Chronology  Click here
Currently, a statistical and pragmatic thorn in everybody's paws is that even if one is
pretty close on where a future epicenter might be and how powerful (Richter) the
event might be there is still a headache. Absent a methane bubble sensor network, it is
a whole lot easier predicting a major volcanic eruption (let's say high end of VEI=4)
than it is predicting a major earthquake. Suppose at a volcano of your choice the
characteristic swarm of micro-quakes starts, and it seems clear that big trouble will be
arriving in little time. A problem for governments is evacuate everyone to where? Not
so easy even for a small country like Montserrat (1995 and continuing) or Martinique
(1902 eruption of Mount Pelee killed 30,000 mostly in Saint Pierre).

Mt. Fuji is at the trisection of three plates. Were someone to tell the Japanese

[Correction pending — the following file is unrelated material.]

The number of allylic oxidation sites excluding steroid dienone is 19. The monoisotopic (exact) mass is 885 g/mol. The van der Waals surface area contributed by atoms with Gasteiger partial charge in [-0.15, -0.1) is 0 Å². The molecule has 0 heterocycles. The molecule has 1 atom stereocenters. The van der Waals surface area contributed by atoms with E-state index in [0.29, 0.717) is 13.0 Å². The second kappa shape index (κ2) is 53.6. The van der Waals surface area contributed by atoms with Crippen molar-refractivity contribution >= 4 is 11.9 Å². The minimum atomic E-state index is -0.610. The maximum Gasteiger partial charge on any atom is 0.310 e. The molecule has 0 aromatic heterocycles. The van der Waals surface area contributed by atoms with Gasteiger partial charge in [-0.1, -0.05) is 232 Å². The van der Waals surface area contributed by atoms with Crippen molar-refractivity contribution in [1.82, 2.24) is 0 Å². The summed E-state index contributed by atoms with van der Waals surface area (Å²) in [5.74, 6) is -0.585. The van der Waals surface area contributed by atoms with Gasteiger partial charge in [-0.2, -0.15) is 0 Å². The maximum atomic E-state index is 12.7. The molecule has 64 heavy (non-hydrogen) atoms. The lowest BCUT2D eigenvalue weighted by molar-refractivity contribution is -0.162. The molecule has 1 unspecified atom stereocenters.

government they need to move anyone within y kilometers of Fuji-san it is not clear
how y would be determined. Even if a credible value for y is calculated it is not so
obvious where Japan, an advanced nation (and once quite prosperous) could park and
provide for tens of thousands of people. Here in the Yellowstonian region we would
assume if the sensor network started signalling trouble ahead someone like Professor
Robert Smith of the University of Utah would be obliged to tell several governors that
they need to move x people (anyone inside the danger zone) outside of long-lat grid y
within the z days. Not to be too facetious, but suppose Utah evacuates thousands of
folks to the many foreclosed homes all over Nevada. Utah loses citizens (never good)
and they have no jobs in Nevada. We see this as the real problem for Japan - what to
do with all the thousands of displaced people.  Matters are even more complex in
Libya. Civilians have fled either the country (externally displaced to camps in Tunisia,
Algeria and Egypt) or at least their home cities (internally displaced). As usual in
un-civil wars, there is the additional confusion of determining exactly whose citizen
someone is.    © 2018 Peter F. Zoll. All rights reserved.